Three Richland 2 school board members walk out of meeting after contract dispute

·4 min read

Richland 2’s school board meeting ground to a halt Tuesday night after three school board members walked out in protest.

The three board members — Lindsay Agostini, Monica Scott and Lashonda McFadden — left because they believed they were not given enough time to research potential revisions to Superintendent Baron Davis’ proposed new contract. The four board members who remained say that’s not the case.

“As I stated back in executive session, I would have loved to have voted tonight, but this information was not received in a timely manner to give us an opportunity to digest, research and go back and look at other information as far as other superintendents, what’s on their contracts and what we want to do,” Scott, who was the first to walk out, said at the meeting.

The walk-out ended the meeting because in order to have a quorum — the minimum number of voting members needed to hold a meeting — Richland 2’s seven-person board needed five members.

At the beginning of the meeting, Agostini tried to motion to postpone voting on Davis’ contract. But board Chair Teresa Holmes determined Agostini’s motion was invalid because it was not germane to the original motion to accept the board’s agenda. Holmes’ determination to deny Agostini’s motion was backed up by advice given at the meeting from a district attorney.

“I’m truly disappointed that we’ve asked to have this postponed and because we just received the information late yesterday, we got clarifying information today presented to us during our meeting and that is not enough time to allow the board to make accurate judgment on what’s being put before us, so I will join Dr. Scott and I will also be leaving this evening,” Agostini said before walking out.

McFadden said she received the draft contract at 11:30 a.m. Tuesday while she was still at work.

“I”m rushing around, trying to get information. I’m going online and trying to figure out ‘well, how much does the superintendent make?’ ‘what are the perks?’ and I’m asking for information, so I’m going with what I can get offline because I can’t really call the staff to get information. I have to go through the proper protocol,” McFadden said.

“I haven’t been able to read the first line,” McFadden said of the contract.

Scott and McFadden both said their criticisms were of how the contract process was handled, and not a criticism of Davis.

“I think Dr. Davis has been doing a phenomenal job, but I want to make sure that I’m at peace with myself by comparing what he’s newly asking for compared to what other superintendents ask,” Scott said. “It’s going to look like I’m not supporting Dr. Davis, but it’s not that. I’m not supporting the decision and how it was made on short notice because giving Dr. Davis a raise, I think he truly deserves one, but also our bus drivers, teachers assistants, our cafeteria workers, our career facilitators, and so (do) many other folks.”

Board Vice Chair James Manning pushed back on fellow board members’ assertions that they were not given enough time to review the contract.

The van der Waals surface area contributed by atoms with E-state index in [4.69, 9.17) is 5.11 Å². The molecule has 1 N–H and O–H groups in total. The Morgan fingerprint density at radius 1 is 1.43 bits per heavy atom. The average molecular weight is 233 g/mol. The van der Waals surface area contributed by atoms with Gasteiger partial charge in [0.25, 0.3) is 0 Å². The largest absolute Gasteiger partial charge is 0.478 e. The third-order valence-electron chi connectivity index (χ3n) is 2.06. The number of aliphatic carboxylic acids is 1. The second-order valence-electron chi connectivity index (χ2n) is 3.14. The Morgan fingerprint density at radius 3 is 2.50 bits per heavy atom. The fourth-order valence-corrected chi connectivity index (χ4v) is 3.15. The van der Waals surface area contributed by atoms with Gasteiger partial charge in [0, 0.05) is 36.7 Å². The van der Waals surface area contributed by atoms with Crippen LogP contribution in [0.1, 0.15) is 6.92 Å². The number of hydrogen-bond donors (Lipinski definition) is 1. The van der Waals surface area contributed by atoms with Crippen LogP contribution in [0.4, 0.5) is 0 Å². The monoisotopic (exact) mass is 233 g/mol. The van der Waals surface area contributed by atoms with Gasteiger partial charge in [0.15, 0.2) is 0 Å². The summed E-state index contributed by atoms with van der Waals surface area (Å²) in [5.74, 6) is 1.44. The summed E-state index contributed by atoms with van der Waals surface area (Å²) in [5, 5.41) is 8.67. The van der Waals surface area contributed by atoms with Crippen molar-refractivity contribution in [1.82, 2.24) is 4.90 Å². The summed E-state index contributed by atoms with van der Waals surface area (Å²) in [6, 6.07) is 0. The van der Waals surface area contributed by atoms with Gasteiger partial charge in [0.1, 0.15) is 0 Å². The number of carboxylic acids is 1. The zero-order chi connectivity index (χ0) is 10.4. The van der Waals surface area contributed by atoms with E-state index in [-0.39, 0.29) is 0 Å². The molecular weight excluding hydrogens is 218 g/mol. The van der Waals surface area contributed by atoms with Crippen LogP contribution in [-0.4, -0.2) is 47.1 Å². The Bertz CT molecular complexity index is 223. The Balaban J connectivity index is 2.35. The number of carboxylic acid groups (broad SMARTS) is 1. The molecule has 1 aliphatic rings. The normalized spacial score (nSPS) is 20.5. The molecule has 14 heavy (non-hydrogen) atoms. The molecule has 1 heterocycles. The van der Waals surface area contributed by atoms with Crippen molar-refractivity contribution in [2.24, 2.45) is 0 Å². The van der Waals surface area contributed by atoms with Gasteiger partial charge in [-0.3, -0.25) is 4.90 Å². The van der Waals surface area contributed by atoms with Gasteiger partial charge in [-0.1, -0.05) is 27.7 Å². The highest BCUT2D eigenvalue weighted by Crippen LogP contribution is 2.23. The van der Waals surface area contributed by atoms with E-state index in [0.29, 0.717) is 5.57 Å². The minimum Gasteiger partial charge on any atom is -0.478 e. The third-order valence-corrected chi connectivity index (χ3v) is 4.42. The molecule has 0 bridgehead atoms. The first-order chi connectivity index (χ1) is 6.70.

“I called all board members with the details of the draft changes and spoke with each of them individually to present the changes, and there are a couple board members that asked for more information and I’ve worked diligently from yesterday evening to this afternoon to provide those details, and in fact had more details to provide in executive session,” Manning said.

Board member Amelia McKie said she also had questions about the contract, but asked them earlier and got answers. She criticized fellow board members for leaving the meeting.

“I take exception today, to what they are going to do,” McKie said as McFadden was walking out. “That’s pretty juvenile… what I do want the record to state is we are not here for a special interest, single-item agenda tonight. I will not be leaving the board meeting tonight. Because Dr. Davis is the superintendent. His evaluation deserves the same attention as student appeals…as the proviso… an update on COVID.”

Because the walkout happened at the beginning of the meeting, the board did not cast policy votes nor hear presentations. The agenda for Tuesday’s meeting included a presentation on COVID-19, admissions into the adult education program, public participation and a resolution urging the S.C. General Assembly to allow schools to enact mask mandates.

Before the meeting closed, Holmes said board members walking out was highly unusual and indicative of politics corroding the district’s ability to tackle key issues.

“As a chair, I’ve never seen this happen before. I’ve never seen this and I have been an educator for 30-plus years. And here’s my thing, I’m an educator that’s actually here for children. I’m not here for the shenanigans and the games and the politics, because what I’m beginning to see too much of is politics beginning to eat its way into our school district,” Holmes said. “We have a pandemic going. We have real issues going.”

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